The Big Sin? Having text on the slides and then standing there reading it out to the audience. They will be thinking "Shut up you idiot, I can read". Stick to bullet point headings, and give them the explanation and details verbally.

Whatever else you do, leave out the silly effects and sounds. It isn't clever, and takes up a silly amount of memory. Your audience will focus on the effects and miss the points you are trying to focus on.

Best of luck!
 
#15
the_mentalist said:
Blue background and yellow text is the best colour scheme, people with all ranges of colour preseption will be able to distinguish the contrast of the colours.

Practice with the equipment you will be presenting on, what looks good on your laptop screen may appear differently on presentation media.

To transit through your presentation, you can left click the mouse, press the return key, press the space bar, press the N key, or use the cursor keys, if you need to go back a slide, press the P key.

Good luck, remember the 7 P's! :twisted:
I always used to use blue with yellow - I was not aware that there was any "official" advantage to this, just looked best to me!

I eventually worked out that the powerpoint 3 slide to a page handout was pants, esp if not giving it out till the end, as nobody ever wrote on it. 6 slides per page, back to back photocopied. Print them out in black and white unless the colour is vital, it photocopies better than trying to photocopy a colour one. If you want to get really flash and have access to a photocopier that will photocopy two pages onto one (reducing the A4 portrait to 2 A5 landscape) and have a lot of slides, with a bit of playing around if you figure the page order out and the correct number of slides, you can photocopy the whole thing into an A5 "booklet", saves paper, and if it's an ongoing talk (I used to have about 40 slides in a talk that was given to all hospital staff on induction and yearly after that, not to mention in the university - doing it that way saved loads of paper!)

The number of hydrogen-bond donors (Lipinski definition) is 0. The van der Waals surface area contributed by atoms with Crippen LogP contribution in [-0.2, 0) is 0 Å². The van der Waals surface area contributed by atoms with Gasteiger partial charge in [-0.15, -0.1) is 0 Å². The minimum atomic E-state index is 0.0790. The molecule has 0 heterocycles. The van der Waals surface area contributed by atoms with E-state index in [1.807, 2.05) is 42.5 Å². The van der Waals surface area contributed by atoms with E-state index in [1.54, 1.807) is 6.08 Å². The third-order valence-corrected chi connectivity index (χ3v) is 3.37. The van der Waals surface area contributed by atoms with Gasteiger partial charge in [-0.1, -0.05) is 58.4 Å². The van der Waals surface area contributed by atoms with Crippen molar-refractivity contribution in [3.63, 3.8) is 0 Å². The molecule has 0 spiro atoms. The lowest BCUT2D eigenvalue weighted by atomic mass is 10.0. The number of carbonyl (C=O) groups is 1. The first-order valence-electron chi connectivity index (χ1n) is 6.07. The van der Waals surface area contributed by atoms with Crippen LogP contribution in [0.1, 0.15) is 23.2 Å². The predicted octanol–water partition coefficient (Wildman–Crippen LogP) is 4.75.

#16
And if it's an important talk in front of lots of brass - bring backup OHP acetates as technology has a habit of failing at the most inopportune moments!
 
#17
Another new one , put youre presentation on a CD or DVD , I got caught out last time ! Everything on USB , got up front , only to find out the new DII computers wont take normal usb sticks !! Now I have all my Bowman lessons on dvd , thank God !
 
#18
megadeth said:
Another new one , put youre presentation on a CD or DVD , I got caught out last time ! Everything on USB , got up front , only to find out the new DII computers wont take normal usb sticks !! Now I have all my Bowman lessons on dvd , thank God !
Has anybody mentioned that it is usually a good idea to recce your presentation venue prior to the event?

They might have done, but I'm too lazy to read back over the posts...
 
#19
flamingo said:
the_mentalist said:
Blue background and yellow text is the best colour scheme, people with all ranges of colour preseption will be able to distinguish the contrast of the colours.
I always used to use blue with yellow - I was not aware that there was any "official" advantage to this, just looked best to me!
There isn't! Surprisingly litlte reasearch has been carried out on the subject considering how many educators rely on the big white screen and Microsofts boredom generator!

The most important thing is contrast for colour perception issues but too much contrast causes long sighted people to see blurriness around the words; watch them squint! Yellow and blue are high contrast colours but not as high as black and white, they are a compromise. Pale yellow background with blue text is a version of that compromise which apparently suits dyslexics but it can be too bright for long presentations in darkened rooms, equally blue with a yellow text can be too dark; watch everyone nod off after ten minutes.

I have seen some surprisingly effective presentations done with a pale graduated background and inversely graduated text, you just have to be careful, it can look too busy or just tacky.

Certain training establishments preach that blue backgound/ yellow text is Gods way to present, it's not true, but you can't go too far wrong with it. (unless all your audience are silly old buggers who have forgotten their glasses, in which case they will all squint and have headaches by question time!)
 
#20
Look up Guy Kawasaki on the web (used to be a strategist with Apple) - he has a rule he calls "10, 20, 30" - essentially they translate as "No more than ten slides, don't talk for more than 20 minutes (allows 30 for Q&A) and don't use a font size smaller than 30.

Not quite sure how well that concept would go down in certain circles of the milltary though